Pride, nachas, nervous anticipation. A child really, dressed — and feeling! — like a man in his suit, starched shirt, shiny shoes, and impeccable new hat. Adults fuss over him; nervous giggles from his sisters as they wish him hatzlachah on the leining; his mother’s tears shine through her smile as she kisses his head.

My eldest brother, the oldest grandson on both sides of the family, was born on Tishah B’Av. Thirteen years later, the 9th of Av fell out on a Shabbos, with the fast pushed off to the following day, Sunday.

That Shabbos, Shabbos Chazon, the whole family gathered for the first bar mitzvah. This was a big event for both sides of the family, and as my mother’s parents had only daughters, this bar mitzvah was truly a milestone. Long-lost cousins were hosted for Shabbos so they could join the festivities, and the entire town, it seemed, had come out in droves to be part of the rav’s simchah.

And then, at the dramatic moment that the bochur habar mitzvah was called up for his aliyah, my grandmother — a strong, stalwart woman whose coping skills granted her and her family a life of normalcy and dependability — broke down.

We understood.

Tishah B’Av is also the yahrtzeit of both her parents. On Tishah B’Av they were sent — in the biggest deportation from the Warsaw Ghetto — to the gas chambers of Treblinka. For many Warsaw survivors, Tishah B’Av is not a day on which they struggle to connect to our national tragedy, but a day when they viscerally experienced death and calamity. This was also the date my grandmother was told to mark the yahrtzeit of her beloved brother and the rest of her extended family who did not survive the war.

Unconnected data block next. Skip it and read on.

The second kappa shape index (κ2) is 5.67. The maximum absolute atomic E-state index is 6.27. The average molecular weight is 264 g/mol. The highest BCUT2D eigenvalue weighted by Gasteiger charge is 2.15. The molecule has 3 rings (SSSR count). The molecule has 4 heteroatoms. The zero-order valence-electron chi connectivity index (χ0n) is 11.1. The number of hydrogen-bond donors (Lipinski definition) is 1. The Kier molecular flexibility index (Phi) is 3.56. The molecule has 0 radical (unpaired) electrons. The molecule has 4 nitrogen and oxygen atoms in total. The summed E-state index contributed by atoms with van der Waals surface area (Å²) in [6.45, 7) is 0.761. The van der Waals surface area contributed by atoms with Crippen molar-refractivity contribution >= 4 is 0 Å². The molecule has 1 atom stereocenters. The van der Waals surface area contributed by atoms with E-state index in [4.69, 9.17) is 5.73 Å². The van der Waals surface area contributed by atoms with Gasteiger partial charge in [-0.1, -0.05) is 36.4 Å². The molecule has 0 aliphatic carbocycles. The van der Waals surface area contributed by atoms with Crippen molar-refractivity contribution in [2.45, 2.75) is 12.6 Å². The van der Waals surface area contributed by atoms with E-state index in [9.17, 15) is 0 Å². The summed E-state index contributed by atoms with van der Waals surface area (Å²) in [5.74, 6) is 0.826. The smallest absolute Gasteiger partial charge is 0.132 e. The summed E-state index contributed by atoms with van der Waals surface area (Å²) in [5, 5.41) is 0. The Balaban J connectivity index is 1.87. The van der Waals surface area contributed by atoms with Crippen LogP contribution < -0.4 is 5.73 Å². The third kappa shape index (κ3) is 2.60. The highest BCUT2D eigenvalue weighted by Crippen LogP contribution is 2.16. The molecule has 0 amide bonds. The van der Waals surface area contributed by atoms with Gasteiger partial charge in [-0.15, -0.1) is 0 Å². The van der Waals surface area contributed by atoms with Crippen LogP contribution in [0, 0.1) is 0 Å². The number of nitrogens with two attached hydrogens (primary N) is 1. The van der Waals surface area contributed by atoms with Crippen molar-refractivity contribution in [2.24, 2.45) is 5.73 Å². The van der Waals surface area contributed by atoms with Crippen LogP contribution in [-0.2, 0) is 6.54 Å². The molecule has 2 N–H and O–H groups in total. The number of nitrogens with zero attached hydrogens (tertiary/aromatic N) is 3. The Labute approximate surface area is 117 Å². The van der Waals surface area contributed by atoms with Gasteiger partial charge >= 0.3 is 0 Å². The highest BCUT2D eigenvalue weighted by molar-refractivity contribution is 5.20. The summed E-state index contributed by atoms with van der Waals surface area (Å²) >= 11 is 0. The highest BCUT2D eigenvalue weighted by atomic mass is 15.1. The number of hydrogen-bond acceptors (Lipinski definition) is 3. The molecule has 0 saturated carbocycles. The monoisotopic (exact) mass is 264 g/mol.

Tishah B’Av is not only the day of our family’s destruction, but the day the entire Jewish People keeps yahrtzeit for the departed Shechinah. And so it was, that immediately following a festive Shalosh Seudos and inspiring Havdalah, the entire extended family who had gathered for Shabbos removed their shoes, sat down on the floor, and listened as the bar mitzvah boy leined Megillas Eichah; lamenting the loss of the Shechinah, our Home, our People — and the great-grandfather for whom he was named, all in one.

At my sister’s sheva brachos six years later, aside from the classic “Unzer chosson, unzere kallah…” speeches and hilarious grammen, there were the deeply touching speeches about netzach Yisrael and tributes to our great-grandparents and their lost children. One guest leaned over to me. “Why does your family ruin every simchah by dredging up the past?” he asked. “Why do you insist on making every celebration into a Holocaust memorial?”